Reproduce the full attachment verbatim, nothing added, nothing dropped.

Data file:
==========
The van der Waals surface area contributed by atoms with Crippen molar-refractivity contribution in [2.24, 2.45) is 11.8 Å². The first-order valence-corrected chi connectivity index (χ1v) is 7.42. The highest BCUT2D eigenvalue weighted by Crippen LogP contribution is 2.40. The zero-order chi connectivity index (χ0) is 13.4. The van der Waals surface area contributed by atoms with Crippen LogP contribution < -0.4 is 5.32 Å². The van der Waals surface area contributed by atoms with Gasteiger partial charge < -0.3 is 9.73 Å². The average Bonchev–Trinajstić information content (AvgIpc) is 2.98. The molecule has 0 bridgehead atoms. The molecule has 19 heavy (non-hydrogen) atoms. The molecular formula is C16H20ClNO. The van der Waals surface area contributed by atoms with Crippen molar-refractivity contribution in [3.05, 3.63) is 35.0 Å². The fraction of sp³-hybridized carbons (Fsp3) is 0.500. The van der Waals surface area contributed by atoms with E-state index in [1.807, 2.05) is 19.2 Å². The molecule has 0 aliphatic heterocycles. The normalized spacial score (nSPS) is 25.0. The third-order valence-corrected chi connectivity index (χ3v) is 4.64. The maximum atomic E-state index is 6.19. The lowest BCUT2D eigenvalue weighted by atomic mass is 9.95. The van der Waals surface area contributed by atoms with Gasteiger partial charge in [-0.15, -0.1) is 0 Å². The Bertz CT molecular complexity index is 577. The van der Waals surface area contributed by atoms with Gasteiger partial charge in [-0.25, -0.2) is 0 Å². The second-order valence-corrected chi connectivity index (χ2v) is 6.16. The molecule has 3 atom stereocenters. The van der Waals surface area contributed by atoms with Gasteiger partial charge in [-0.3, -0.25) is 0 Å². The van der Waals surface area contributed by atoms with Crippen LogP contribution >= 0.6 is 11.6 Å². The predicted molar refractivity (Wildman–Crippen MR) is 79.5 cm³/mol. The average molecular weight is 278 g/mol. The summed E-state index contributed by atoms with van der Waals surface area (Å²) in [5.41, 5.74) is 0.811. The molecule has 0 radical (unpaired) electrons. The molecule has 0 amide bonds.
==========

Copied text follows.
The van der Waals surface area contributed by atoms with Crippen molar-refractivity contribution in [2.24, 2.45) is 11.8 Å². The first-order valence-corrected chi connectivity index (χ1v) is 7.42. The highest BCUT2D eigenvalue weighted by Crippen LogP contribution is 2.40. The zero-order chi connectivity index (χ0) is 13.4. The van der Waals surface area contributed by atoms with Crippen LogP contribution < -0.4 is 5.32 Å². The van der Waals surface area contributed by atoms with Gasteiger partial charge < -0.3 is 9.73 Å². The average Bonchev–Trinajstić information content (AvgIpc) is 2.98. The molecule has 0 bridgehead atoms. The molecule has 19 heavy (non-hydrogen) atoms. The molecular formula is C16H20ClNO. The van der Waals surface area contributed by atoms with Crippen molar-refractivity contribution in [3.05, 3.63) is 35.0 Å². The fraction of sp³-hybridized carbons (Fsp3) is 0.500. The van der Waals surface area contributed by atoms with E-state index in [1.807, 2.05) is 19.2 Å². The molecule has 0 aliphatic heterocycles. The normalized spacial score (nSPS) is 25.0. The third-order valence-corrected chi connectivity index (χ3v) is 4.64. The maximum atomic E-state index is 6.19. The lowest BCUT2D eigenvalue weighted by atomic mass is 9.95. The van der Waals surface area contributed by atoms with Gasteiger partial charge in [-0.15, -0.1) is 0 Å². The Bertz CT molecular complexity index is 577. The van der Waals surface area contributed by atoms with Gasteiger partial charge in [-0.25, -0.2) is 0 Å². The second-order valence-corrected chi connectivity index (χ2v) is 6.16. The molecule has 3 atom stereocenters. The van der Waals surface area contributed by atoms with Gasteiger partial charge in [-0.3, -0.25) is 0 Å². The van der Waals surface area contributed by atoms with Crippen LogP contribution >= 0.6 is 11.6 Å². The predicted molar refractivity (Wildman–Crippen MR) is 79.5 cm³/mol. The average molecular weight is 278 g/mol. The summed E-state index contributed by atoms with van der Waals surface area (Å²) in [5.41, 5.74) is 0.811. The molecule has 0 radical (unpaired) electrons. The molecule has 0 amide bonds.